The customer fallacy: Why playing WoW isn’t like ordering a Big Mac
There’s a fallacy I sometimes even find myself subscribing to, and it’s that the people who play World of Warcraft are customers — that we are engaged in a purely transactional exchange. We give money, we get stuff. But lately I think that’s a misguided concept that fails to grasp what we’re actually doing when we play these games.
There’s an argument I see from time to time on the WoW forums, that boiled down, is essentially this — X is bad because as a customer it upsets me. One example I saw recently was about Titanforging on gear. The essential gist of the discussion was that Titanforging on gear would be as though you paid for a 4-piece chicken nugget meal and got that, and the next customer in line ordered the same meal but instead got a 12-piece meal with a supersize drink and fries. If that happened in a restaurant, you’d feel really crummy, and that’s why Titanforging shouldn’t be a thing in WoW.
I have many problems with this line of reasoning. For starters, if I went to a restaurant and paid for a meal and got nothing (as has happened to me multiple times every single raid and dungeon I do and have done in World of Warcraft) and someone else got a meal completely at random, I’d probably be pretty upset. The second is the idea that in paying a subscription (or buying game time with gold, or however you’re doing it) I have somehow bought the right to a certain predictable experience — that loot drops are my right while playing WoW.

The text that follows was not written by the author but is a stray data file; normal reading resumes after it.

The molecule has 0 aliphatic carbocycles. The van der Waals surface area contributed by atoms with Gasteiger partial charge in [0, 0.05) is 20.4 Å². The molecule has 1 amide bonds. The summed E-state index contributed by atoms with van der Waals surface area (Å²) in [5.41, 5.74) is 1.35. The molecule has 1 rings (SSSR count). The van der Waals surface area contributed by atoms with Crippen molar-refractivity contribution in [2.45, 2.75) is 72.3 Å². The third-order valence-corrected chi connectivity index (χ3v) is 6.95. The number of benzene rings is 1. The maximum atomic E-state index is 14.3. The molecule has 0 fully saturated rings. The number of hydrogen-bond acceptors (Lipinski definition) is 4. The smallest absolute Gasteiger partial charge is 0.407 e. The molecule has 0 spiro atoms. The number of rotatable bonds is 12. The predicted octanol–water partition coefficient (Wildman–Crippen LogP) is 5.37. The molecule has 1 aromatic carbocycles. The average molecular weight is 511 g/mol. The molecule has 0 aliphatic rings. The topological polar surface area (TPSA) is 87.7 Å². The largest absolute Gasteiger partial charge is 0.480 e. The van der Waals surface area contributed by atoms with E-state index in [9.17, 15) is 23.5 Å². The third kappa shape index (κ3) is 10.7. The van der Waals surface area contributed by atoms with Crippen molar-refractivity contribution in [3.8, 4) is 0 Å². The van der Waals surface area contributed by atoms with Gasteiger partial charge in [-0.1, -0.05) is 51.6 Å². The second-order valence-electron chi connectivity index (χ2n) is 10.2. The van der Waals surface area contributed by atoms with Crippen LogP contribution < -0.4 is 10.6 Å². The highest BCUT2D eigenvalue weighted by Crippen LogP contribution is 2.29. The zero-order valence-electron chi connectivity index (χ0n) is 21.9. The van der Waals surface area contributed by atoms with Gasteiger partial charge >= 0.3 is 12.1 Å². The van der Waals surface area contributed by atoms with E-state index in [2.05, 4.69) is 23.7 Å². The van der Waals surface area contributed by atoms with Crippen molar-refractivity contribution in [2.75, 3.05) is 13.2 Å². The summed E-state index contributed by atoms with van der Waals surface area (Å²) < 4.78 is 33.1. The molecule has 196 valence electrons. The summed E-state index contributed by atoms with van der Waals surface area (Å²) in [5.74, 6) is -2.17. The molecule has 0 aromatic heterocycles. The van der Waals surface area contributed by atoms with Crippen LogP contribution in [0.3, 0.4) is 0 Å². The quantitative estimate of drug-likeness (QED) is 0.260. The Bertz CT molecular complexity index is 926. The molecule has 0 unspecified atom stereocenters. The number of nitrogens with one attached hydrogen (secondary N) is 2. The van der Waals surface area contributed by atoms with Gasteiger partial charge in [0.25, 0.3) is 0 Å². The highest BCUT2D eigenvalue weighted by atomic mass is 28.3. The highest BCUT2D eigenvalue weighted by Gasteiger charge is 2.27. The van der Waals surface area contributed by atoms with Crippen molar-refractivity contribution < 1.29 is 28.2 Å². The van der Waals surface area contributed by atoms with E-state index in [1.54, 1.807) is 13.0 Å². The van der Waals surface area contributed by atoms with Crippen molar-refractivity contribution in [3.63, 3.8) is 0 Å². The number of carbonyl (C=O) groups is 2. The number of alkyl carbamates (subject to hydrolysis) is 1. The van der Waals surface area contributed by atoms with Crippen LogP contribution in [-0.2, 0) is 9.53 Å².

You don’t get fries with that
But you’re not paying your monthly sub (or six monthly if you wanted a pirate ship) with any guarantee as to what your experience playing the game will be. You’re not a customer, dropping the cash for exactly what you ordered, because you haven’t ordered anything except the game itself. The idea that decisions made in the design of the game can have a deleterious effect on the experience of gameplay is a valid one, but the idea that you are walking into a fast food joint to get exactly what you want instead of signing on to experience an expansive game world isn’t.
To stretch the analogy, imagine if you bought a novel, took it home, read it and then your favorite character dies on page 118. You can certainly feel however you like about that. You can swear off of the writer’s work forever, you can draw sad fan art of the character, you can even write your own stories where she survives and falls in love with a suspiciously familiar person whose name might rhyme with your own.
But what you can’t do is demand that the author change their book to suit you. By partaking in a piece of entertainment such as a book or a TV series or a movie or a comic book or yes, even a video game, you are inherently going to experience the vision of the people who created said entertainment because that’s how art works.
Games as art, art as reward
That’s right — I am here asserting the idea that World of Warcraft is, in its heart, a constantly unfolding series of works of art. It has story. It has music and visual creative elements. It is composed and structured and shaped and experienced via our senses, just as other creative media are. And when you’re taking in art, you are not a customer: you are an audience.